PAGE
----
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Gill-Weinberg Legislation To Provide Counseling And Treatment To Sexually Exploited Children Charged With Prostitution Clears Judiciary Committee

A view of the Senate Chambers from the 2010-2011 Senate Reorganization.

TRENTON – Legislation sponsored by Senator Nia H. Gill and Senator Loretta Weinberg that would ensure children under the age of 18 arrested for and engaging in prostitution or who are victims of human trafficking are treated as victims of sexual exploitation rather than as criminals unanimously passed the Senate Judiciary Committee today.

“The State must ensure protection and a safe environment for sexually exploited children who are charged with prostitution or who are victims of human trafficking,” said Senator Gill (D-Essex). “By treating these sexually abused children as victims and not criminals, we will be able to provide them with the services they need and deserve.”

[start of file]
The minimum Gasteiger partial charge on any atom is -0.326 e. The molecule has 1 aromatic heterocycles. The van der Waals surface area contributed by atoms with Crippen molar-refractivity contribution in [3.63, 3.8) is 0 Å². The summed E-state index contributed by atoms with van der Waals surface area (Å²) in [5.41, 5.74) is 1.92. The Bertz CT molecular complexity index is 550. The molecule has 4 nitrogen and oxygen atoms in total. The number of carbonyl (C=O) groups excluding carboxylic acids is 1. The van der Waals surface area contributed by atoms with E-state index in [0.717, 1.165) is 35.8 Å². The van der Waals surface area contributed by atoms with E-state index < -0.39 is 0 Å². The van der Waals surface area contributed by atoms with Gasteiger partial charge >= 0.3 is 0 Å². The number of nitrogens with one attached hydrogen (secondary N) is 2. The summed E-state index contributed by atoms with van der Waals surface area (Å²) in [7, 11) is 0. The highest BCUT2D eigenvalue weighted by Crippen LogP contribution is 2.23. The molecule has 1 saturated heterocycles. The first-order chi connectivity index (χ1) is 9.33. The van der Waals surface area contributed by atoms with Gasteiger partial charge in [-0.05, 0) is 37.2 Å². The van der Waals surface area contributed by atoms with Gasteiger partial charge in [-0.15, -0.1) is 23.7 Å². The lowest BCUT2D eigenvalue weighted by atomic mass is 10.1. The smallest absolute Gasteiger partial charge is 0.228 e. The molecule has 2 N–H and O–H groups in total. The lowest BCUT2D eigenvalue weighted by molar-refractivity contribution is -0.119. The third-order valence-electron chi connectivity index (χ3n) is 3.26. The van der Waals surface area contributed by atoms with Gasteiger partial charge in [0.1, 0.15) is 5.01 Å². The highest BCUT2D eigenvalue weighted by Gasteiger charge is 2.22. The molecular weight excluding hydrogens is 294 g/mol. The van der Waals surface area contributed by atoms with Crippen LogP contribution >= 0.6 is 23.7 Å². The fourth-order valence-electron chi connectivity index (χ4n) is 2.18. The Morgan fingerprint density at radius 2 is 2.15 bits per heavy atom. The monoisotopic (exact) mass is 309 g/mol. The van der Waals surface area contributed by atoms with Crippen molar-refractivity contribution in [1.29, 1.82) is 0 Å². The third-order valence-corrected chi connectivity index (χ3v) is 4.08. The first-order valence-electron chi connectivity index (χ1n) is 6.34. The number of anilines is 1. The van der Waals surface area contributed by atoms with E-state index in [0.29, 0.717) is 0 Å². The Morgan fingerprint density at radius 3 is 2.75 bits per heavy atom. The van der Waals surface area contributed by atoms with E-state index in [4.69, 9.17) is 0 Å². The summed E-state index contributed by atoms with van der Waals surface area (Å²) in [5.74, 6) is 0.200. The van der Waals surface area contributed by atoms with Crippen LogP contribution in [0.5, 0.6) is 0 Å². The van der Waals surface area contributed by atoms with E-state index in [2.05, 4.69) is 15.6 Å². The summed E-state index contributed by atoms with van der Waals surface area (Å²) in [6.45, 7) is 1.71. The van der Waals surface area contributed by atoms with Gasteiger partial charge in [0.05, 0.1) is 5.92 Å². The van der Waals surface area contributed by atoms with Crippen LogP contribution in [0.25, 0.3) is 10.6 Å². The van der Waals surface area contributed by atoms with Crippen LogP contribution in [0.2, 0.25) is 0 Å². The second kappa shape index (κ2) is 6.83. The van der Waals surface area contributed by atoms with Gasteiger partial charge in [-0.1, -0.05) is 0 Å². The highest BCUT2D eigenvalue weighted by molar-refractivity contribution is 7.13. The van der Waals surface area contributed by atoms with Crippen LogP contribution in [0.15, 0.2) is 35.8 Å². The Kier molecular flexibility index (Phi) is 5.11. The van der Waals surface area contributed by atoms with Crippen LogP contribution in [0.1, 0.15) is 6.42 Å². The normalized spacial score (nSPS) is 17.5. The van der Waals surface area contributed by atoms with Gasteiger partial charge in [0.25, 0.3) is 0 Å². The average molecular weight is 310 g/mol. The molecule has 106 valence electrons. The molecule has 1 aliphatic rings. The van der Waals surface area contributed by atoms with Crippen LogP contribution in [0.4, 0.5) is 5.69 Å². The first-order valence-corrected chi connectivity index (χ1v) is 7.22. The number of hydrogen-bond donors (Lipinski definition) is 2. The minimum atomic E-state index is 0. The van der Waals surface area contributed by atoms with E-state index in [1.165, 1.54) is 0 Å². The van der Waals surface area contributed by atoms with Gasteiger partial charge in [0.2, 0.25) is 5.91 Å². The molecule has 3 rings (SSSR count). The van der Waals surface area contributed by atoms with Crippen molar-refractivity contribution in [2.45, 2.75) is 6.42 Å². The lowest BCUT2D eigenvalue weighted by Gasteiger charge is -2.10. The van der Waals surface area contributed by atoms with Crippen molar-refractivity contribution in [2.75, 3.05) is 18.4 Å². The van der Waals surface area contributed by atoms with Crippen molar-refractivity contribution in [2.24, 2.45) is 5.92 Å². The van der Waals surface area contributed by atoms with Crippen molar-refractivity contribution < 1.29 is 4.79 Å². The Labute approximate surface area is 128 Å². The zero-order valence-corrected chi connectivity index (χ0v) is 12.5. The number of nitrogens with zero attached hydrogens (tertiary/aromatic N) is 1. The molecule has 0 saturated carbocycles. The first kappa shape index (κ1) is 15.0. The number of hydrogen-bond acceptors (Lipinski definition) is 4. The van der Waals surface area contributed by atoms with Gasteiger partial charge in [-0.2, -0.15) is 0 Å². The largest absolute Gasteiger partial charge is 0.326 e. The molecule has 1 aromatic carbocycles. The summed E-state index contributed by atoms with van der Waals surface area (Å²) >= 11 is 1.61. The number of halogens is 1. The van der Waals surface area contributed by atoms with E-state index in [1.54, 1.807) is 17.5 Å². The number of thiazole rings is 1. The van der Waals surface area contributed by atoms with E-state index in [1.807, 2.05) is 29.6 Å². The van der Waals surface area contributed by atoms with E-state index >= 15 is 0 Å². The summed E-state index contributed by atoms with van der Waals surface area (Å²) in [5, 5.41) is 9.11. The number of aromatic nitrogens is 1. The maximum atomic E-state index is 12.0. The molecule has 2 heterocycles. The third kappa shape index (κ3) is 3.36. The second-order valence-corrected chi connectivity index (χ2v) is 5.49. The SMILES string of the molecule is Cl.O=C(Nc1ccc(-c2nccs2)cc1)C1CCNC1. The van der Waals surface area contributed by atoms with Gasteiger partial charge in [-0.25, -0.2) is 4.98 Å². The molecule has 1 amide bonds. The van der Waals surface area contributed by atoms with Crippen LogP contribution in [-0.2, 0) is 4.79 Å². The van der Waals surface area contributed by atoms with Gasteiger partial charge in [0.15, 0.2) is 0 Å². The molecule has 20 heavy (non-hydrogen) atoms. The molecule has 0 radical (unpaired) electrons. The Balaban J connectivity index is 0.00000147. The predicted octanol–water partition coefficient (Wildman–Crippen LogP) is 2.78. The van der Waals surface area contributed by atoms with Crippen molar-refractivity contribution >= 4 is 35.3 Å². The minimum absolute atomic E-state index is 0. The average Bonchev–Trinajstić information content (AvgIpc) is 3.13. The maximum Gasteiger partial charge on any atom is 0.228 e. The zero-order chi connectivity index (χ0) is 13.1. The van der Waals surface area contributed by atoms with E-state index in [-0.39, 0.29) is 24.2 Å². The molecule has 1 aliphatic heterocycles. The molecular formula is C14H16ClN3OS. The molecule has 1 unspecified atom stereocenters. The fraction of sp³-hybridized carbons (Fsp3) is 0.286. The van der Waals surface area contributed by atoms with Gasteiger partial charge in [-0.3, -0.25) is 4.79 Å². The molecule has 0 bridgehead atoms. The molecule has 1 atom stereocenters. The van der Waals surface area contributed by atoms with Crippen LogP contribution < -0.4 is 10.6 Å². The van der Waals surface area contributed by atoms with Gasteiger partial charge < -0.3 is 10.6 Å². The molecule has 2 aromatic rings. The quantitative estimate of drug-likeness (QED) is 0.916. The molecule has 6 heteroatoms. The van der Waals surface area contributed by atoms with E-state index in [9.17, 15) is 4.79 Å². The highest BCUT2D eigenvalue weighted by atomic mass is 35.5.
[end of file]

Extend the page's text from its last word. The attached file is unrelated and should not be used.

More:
The bill (S-2599) would allow for an affirmative defense to criminal charges. It would also provide appropriate services to these victims including shelter, care, counseling and crisis intervention.

“This measure would ensure that necessary support structures including counseling and crisis intervention — as well as relocation, if necessary are available to those children who have been victims of sexual exploitation in the form of prostitution,” said Senator Weinberg (D-Bergen). “Providing programs for rescue and rehabilitation rather than the stigma of a prostitution charge on their records is essential to offering these children a meaningful future.”

In another step to protect victims today, the Senate Judiciary Committee passed legislation sponsored by Senator Weinberg and Senator Linda R. Greenstein (D-Middlesex/Mercer) that would impose bail restrictions on persons violating domestic violence restraining orders. This bill (S-2626) would require those charged to post the full amount of bail or to have a bail bond secured by real property equal to the amount of bail plus $20,000. This is a change to the current system which requires posting ten percent of a bond to be released.

The bills now head for the final vote in the full Senate.

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